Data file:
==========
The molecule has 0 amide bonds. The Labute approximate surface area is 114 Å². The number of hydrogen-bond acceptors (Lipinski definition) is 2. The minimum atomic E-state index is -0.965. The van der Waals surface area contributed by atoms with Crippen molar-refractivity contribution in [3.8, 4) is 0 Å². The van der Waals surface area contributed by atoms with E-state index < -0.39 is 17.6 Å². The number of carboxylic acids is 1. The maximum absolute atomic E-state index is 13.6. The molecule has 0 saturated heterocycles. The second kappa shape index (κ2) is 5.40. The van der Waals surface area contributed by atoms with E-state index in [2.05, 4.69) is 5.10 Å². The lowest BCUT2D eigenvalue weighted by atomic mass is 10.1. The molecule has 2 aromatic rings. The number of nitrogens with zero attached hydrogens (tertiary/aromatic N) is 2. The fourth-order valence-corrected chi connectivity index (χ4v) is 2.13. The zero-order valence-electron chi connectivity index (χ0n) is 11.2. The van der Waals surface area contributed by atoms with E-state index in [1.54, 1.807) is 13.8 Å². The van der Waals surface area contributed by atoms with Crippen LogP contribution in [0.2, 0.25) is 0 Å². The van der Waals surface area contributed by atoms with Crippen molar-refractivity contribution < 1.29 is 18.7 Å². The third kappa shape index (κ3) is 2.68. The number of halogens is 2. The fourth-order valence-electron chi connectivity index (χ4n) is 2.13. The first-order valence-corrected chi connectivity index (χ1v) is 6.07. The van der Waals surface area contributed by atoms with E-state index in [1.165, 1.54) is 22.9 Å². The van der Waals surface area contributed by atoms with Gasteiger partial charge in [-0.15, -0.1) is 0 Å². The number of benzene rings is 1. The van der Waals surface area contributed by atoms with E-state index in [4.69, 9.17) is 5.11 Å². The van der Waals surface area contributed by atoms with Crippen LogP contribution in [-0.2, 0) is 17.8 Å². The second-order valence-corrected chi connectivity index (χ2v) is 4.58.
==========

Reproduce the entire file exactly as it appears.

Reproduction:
The molecule has 0 amide bonds. The Labute approximate surface area is 114 Å². The number of hydrogen-bond acceptors (Lipinski definition) is 2. The minimum atomic E-state index is -0.965. The van der Waals surface area contributed by atoms with Crippen molar-refractivity contribution in [3.8, 4) is 0 Å². The van der Waals surface area contributed by atoms with E-state index < -0.39 is 17.6 Å². The number of carboxylic acids is 1. The maximum absolute atomic E-state index is 13.6. The molecule has 0 saturated heterocycles. The second kappa shape index (κ2) is 5.40. The van der Waals surface area contributed by atoms with E-state index in [2.05, 4.69) is 5.10 Å². The lowest BCUT2D eigenvalue weighted by atomic mass is 10.1. The molecule has 2 aromatic rings. The number of nitrogens with zero attached hydrogens (tertiary/aromatic N) is 2. The fourth-order valence-corrected chi connectivity index (χ4v) is 2.13. The zero-order valence-electron chi connectivity index (χ0n) is 11.2. The van der Waals surface area contributed by atoms with E-state index in [1.54, 1.807) is 13.8 Å². The van der Waals surface area contributed by atoms with Crippen LogP contribution in [0.2, 0.25) is 0 Å². The van der Waals surface area contributed by atoms with Crippen molar-refractivity contribution < 1.29 is 18.7 Å². The third kappa shape index (κ3) is 2.68. The number of halogens is 2. The fourth-order valence-electron chi connectivity index (χ4n) is 2.13. The first-order valence-corrected chi connectivity index (χ1v) is 6.07. The van der Waals surface area contributed by atoms with E-state index in [1.165, 1.54) is 22.9 Å². The van der Waals surface area contributed by atoms with Gasteiger partial charge in [-0.15, -0.1) is 0 Å². The number of benzene rings is 1. The van der Waals surface area contributed by atoms with E-state index in [4.69, 9.17) is 5.11 Å². The van der Waals surface area contributed by atoms with Crippen LogP contribution in [-0.2, 0) is 17.8 Å². The second-order valence-corrected chi connectivity index (χ2v) is 4.58.